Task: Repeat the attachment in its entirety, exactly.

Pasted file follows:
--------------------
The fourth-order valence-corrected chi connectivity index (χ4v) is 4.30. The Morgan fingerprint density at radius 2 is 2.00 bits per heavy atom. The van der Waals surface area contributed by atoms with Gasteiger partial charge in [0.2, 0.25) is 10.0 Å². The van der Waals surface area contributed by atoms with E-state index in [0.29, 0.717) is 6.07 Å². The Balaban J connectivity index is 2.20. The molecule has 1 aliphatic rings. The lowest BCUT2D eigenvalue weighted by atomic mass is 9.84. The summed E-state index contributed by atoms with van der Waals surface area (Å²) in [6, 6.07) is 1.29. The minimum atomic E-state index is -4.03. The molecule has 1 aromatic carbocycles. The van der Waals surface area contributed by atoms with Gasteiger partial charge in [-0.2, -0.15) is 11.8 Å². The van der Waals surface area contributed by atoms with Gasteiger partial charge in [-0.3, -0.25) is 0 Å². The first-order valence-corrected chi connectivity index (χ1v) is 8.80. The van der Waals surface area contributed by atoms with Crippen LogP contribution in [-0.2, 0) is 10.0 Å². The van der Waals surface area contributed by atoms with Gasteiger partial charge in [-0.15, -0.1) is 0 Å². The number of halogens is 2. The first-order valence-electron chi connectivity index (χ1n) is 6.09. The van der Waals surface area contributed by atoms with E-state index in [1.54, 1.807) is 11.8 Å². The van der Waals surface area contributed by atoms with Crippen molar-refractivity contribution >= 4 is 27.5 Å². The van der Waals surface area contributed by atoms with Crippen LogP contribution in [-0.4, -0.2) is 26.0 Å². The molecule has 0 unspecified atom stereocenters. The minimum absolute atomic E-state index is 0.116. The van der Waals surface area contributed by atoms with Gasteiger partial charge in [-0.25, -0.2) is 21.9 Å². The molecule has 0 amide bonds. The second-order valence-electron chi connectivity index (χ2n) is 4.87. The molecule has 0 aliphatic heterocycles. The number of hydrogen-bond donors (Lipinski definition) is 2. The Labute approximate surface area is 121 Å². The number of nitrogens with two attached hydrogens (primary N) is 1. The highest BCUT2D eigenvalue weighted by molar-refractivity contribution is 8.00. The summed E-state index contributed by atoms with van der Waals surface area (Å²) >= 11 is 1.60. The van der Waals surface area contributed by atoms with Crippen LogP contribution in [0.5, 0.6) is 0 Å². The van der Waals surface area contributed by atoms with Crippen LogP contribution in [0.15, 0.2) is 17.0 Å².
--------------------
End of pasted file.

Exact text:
The fourth-order valence-corrected chi connectivity index (χ4v) is 4.30. The Morgan fingerprint density at radius 2 is 2.00 bits per heavy atom. The van der Waals surface area contributed by atoms with Gasteiger partial charge in [0.2, 0.25) is 10.0 Å². The van der Waals surface area contributed by atoms with E-state index in [0.29, 0.717) is 6.07 Å². The Balaban J connectivity index is 2.20. The molecule has 1 aliphatic rings. The lowest BCUT2D eigenvalue weighted by atomic mass is 9.84. The summed E-state index contributed by atoms with van der Waals surface area (Å²) in [6, 6.07) is 1.29. The minimum atomic E-state index is -4.03. The molecule has 1 aromatic carbocycles. The van der Waals surface area contributed by atoms with Gasteiger partial charge in [-0.2, -0.15) is 11.8 Å². The van der Waals surface area contributed by atoms with Gasteiger partial charge in [-0.3, -0.25) is 0 Å². The first-order valence-corrected chi connectivity index (χ1v) is 8.80. The van der Waals surface area contributed by atoms with Crippen LogP contribution in [-0.2, 0) is 10.0 Å². The van der Waals surface area contributed by atoms with Gasteiger partial charge in [-0.15, -0.1) is 0 Å². The number of halogens is 2. The first-order valence-electron chi connectivity index (χ1n) is 6.09. The van der Waals surface area contributed by atoms with E-state index in [1.54, 1.807) is 11.8 Å². The van der Waals surface area contributed by atoms with Crippen molar-refractivity contribution >= 4 is 27.5 Å². The van der Waals surface area contributed by atoms with Crippen LogP contribution in [-0.4, -0.2) is 26.0 Å². The molecule has 0 unspecified atom stereocenters. The minimum absolute atomic E-state index is 0.116. The van der Waals surface area contributed by atoms with Gasteiger partial charge in [-0.25, -0.2) is 21.9 Å². The molecule has 0 amide bonds. The second-order valence-electron chi connectivity index (χ2n) is 4.87. The molecule has 0 aliphatic heterocycles. The number of hydrogen-bond donors (Lipinski definition) is 2. The Labute approximate surface area is 121 Å². The number of nitrogens with two attached hydrogens (primary N) is 1. The highest BCUT2D eigenvalue weighted by molar-refractivity contribution is 8.00. The summed E-state index contributed by atoms with van der Waals surface area (Å²) >= 11 is 1.60. The van der Waals surface area contributed by atoms with Crippen LogP contribution in [0.5, 0.6) is 0 Å². The van der Waals surface area contributed by atoms with Crippen LogP contribution in [0.15, 0.2) is 17.0 Å².